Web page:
Here it is, the first Presidential debate of the 2020 election season! After this, there will be a VP debate in a little over a week (Oct. 7), then a second Presidential debate a week after that (Oct. 15) and the final debate one week later (Oct. 22). But for now, all eyes are on President Trump and former Vice President Joe Biden as they challenge each other.
There are other candidates, but they are far below the ever-increasing cutoff for participation that is set by the Republican and Democrat parties and have been disallowed from inclusion. It is to be held at 9 PM Eastern time, in Cleveland. There will be a small audience of about 75-80 people.
President Trump comes into the debate with a tendency toward vague statements, a seeming inability to speak in complete sentences and a lack of acquaintance with the truth. He will be presenting traditional conservative slogans but is unlikely to be able to explain any of them. If the 2016 election and all subsequent public appearances are any guide, he will likely attack his opponent’s family, level unsubstantiated and previously disproven charges, proclaim innocence when his failings and potential crimes are discussed, insist (in contradiction of both math and history) that he has done an exemplary job, and mug for the camera.
Former Vice President Biden enters with a history of gaffes and slipshod debate performances, most of which have been associated with him going “off script” with ad-libbed lines or with recitation of strings of facts and figures. As he is presenting himself as a sane, stable alternative to Trump, he will be expected to project a bit of the “policy wonk” persona, which will mean the aforementioned strings of facts and figures. Aside from any such errors, Biden is likely to put in a fairly strong performance; while on the campaign trail he has shown an impressive willingness to avoid the casual ad-libbing which has long been a part of his political persona.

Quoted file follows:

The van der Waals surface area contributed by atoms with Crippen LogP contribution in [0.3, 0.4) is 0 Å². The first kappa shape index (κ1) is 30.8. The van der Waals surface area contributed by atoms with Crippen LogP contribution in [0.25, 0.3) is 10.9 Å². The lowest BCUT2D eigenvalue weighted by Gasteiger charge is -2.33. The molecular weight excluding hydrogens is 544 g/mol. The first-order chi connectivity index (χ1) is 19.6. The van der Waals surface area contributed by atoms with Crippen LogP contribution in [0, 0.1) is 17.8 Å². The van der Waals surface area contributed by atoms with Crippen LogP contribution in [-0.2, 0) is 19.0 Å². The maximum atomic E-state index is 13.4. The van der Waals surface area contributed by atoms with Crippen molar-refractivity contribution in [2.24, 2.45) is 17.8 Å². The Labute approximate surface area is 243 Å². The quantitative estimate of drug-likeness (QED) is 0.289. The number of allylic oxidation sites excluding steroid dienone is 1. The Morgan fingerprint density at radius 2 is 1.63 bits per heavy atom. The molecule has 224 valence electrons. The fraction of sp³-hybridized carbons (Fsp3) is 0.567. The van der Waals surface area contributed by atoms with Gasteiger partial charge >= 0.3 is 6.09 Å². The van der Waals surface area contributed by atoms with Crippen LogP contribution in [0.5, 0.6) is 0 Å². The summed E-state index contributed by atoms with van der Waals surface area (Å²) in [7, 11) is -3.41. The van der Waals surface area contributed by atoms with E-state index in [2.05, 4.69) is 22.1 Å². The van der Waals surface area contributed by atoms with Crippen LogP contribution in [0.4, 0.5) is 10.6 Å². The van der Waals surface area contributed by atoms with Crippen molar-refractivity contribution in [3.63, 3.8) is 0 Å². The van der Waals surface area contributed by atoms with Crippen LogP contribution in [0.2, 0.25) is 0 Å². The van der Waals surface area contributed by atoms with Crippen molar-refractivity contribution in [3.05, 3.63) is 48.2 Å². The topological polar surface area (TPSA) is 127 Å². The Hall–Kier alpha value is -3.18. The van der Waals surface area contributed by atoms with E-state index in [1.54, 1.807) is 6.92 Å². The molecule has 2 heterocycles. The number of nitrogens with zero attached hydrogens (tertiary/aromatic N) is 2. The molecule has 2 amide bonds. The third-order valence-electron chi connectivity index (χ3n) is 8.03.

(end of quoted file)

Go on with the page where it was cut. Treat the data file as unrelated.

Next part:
Biden’s greatest challenge will be to present moderate policy in a way that alienates neither “peeling” conservatives nor the pro-socialist wing of the Democrat party. Trump’s efforts are likely to be aimed at pinning Biden down on those topics where he might dishearten some parts of his support base.
The night is likely to start strong for Biden, due to the topics and their presentation. The topic where Trump is viewed most favorably – the economy – will wrap the night, and gives him the chance to score late points with voters, provided that neither juvenile antics nor boredom discourage viewers from watching through to the end.
The moderator will be Chris Wallace of Fox News. The topics are sixfold, and are to be given fifteen minutes apiece. 1. The candidates’ records 2. The Supreme Court 3. The coronavirus pandemic 4. Racial violence 5. Election integrity 6. The economy.
For those of you who might want a drinking game for this one… my family’s been watching Alton Brown and his wife host a weekly cooking show from their home for a few months. It’s very much NOT “Good Eats”; AB is laid back, drinks casually, makes some basic cooking mistakes because he’s running around the kitchen and limited to the ingredients they happen to have around, and basically just hangs out on camera with his wife and viewers. He’s admitted that he’s a lifelong conservative-to-moderate Republican who hates Trump, and his wife is a staunch Democrat. They’re hosting a pre-debate show, and they’ve suggested that a drinking game will be in order. He’ll be tired following a long day of shooting, and it’s her birthday. It might be funny. There will likely be some obscene language. No guarantees.
Obviously, we hope that everyone jumps in with their comments on the actual debate. But the only way to encourage that is to have links to the event itself… and here are some:
That’s all I’ve got… other than a thank-you to Lenny for providing the image at the top of the article. Enjoy! I’m going to go see a man about a drinking game….